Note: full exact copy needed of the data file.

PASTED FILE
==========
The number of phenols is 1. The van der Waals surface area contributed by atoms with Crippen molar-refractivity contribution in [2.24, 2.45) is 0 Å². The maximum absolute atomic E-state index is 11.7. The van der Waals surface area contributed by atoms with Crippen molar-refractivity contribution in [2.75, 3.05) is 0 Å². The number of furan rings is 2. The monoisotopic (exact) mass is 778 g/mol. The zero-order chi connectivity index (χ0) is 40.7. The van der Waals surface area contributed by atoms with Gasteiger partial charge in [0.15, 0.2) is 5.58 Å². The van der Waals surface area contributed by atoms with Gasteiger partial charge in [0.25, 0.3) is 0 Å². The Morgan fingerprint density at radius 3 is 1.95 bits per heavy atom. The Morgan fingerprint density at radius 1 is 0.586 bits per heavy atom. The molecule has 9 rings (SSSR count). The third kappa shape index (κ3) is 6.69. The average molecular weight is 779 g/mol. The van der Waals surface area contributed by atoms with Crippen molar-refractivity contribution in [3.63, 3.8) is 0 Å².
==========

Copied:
The number of phenols is 1. The van der Waals surface area contributed by atoms with Crippen molar-refractivity contribution in [2.24, 2.45) is 0 Å². The maximum absolute atomic E-state index is 11.7. The van der Waals surface area contributed by atoms with Crippen molar-refractivity contribution in [2.75, 3.05) is 0 Å². The number of furan rings is 2. The monoisotopic (exact) mass is 778 g/mol. The zero-order chi connectivity index (χ0) is 40.7. The van der Waals surface area contributed by atoms with Gasteiger partial charge in [0.15, 0.2) is 5.58 Å². The van der Waals surface area contributed by atoms with Gasteiger partial charge in [0.25, 0.3) is 0 Å². The Morgan fingerprint density at radius 3 is 1.95 bits per heavy atom. The Morgan fingerprint density at radius 1 is 0.586 bits per heavy atom. The molecule has 9 rings (SSSR count). The third kappa shape index (κ3) is 6.69. The average molecular weight is 779 g/mol. The van der Waals surface area contributed by atoms with Crippen molar-refractivity contribution in [3.63, 3.8) is 0 Å².